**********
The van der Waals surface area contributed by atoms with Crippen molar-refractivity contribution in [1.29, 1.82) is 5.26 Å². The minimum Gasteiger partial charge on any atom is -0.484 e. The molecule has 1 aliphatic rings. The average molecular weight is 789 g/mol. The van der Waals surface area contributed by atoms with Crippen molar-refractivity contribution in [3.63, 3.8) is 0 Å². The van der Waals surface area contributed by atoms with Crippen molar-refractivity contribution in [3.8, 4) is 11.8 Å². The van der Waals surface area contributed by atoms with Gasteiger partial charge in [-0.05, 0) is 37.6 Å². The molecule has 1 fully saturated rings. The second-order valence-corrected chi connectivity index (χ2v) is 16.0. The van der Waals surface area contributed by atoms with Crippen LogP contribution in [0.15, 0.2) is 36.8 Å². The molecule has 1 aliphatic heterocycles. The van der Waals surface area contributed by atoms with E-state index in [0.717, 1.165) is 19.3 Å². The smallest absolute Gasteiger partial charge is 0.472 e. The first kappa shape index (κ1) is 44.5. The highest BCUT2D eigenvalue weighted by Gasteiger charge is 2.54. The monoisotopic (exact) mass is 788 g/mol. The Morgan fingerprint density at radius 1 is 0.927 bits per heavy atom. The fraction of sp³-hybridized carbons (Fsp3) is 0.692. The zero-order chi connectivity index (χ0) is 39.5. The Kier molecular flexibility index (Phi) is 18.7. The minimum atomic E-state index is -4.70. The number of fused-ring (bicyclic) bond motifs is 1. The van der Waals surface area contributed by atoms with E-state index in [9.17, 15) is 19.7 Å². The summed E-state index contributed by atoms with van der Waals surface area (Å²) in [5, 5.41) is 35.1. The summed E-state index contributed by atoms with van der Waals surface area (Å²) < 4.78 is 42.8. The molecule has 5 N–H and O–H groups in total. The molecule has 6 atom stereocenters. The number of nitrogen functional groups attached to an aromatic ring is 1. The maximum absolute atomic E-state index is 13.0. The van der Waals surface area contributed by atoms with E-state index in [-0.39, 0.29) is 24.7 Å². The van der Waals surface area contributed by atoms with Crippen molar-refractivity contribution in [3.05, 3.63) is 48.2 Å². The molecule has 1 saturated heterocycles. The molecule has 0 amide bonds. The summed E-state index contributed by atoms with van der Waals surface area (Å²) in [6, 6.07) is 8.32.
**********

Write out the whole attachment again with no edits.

The van der Waals surface area contributed by atoms with Crippen molar-refractivity contribution in [1.29, 1.82) is 5.26 Å². The minimum Gasteiger partial charge on any atom is -0.484 e. The molecule has 1 aliphatic rings. The average molecular weight is 789 g/mol. The van der Waals surface area contributed by atoms with Crippen molar-refractivity contribution in [3.63, 3.8) is 0 Å². The van der Waals surface area contributed by atoms with Crippen molar-refractivity contribution in [3.8, 4) is 11.8 Å². The van der Waals surface area contributed by atoms with Gasteiger partial charge in [-0.05, 0) is 37.6 Å². The molecule has 1 fully saturated rings. The second-order valence-corrected chi connectivity index (χ2v) is 16.0. The van der Waals surface area contributed by atoms with Crippen LogP contribution in [0.15, 0.2) is 36.8 Å². The molecule has 1 aliphatic heterocycles. The van der Waals surface area contributed by atoms with E-state index in [0.717, 1.165) is 19.3 Å². The smallest absolute Gasteiger partial charge is 0.472 e. The first kappa shape index (κ1) is 44.5. The highest BCUT2D eigenvalue weighted by Gasteiger charge is 2.54. The monoisotopic (exact) mass is 788 g/mol. The Morgan fingerprint density at radius 1 is 0.927 bits per heavy atom. The fraction of sp³-hybridized carbons (Fsp3) is 0.692. The zero-order chi connectivity index (χ0) is 39.5. The Kier molecular flexibility index (Phi) is 18.7. The minimum atomic E-state index is -4.70. The number of fused-ring (bicyclic) bond motifs is 1. The van der Waals surface area contributed by atoms with E-state index in [9.17, 15) is 19.7 Å². The summed E-state index contributed by atoms with van der Waals surface area (Å²) in [5, 5.41) is 35.1. The summed E-state index contributed by atoms with van der Waals surface area (Å²) < 4.78 is 42.8. The molecule has 5 N–H and O–H groups in total. The molecule has 6 atom stereocenters. The number of nitrogen functional groups attached to an aromatic ring is 1. The maximum absolute atomic E-state index is 13.0. The van der Waals surface area contributed by atoms with E-state index in [-0.39, 0.29) is 24.7 Å². The van der Waals surface area contributed by atoms with Crippen molar-refractivity contribution in [3.05, 3.63) is 48.2 Å². The molecule has 1 saturated heterocycles. The molecule has 0 amide bonds. The summed E-state index contributed by atoms with van der Waals surface area (Å²) in [6, 6.07) is 8.32.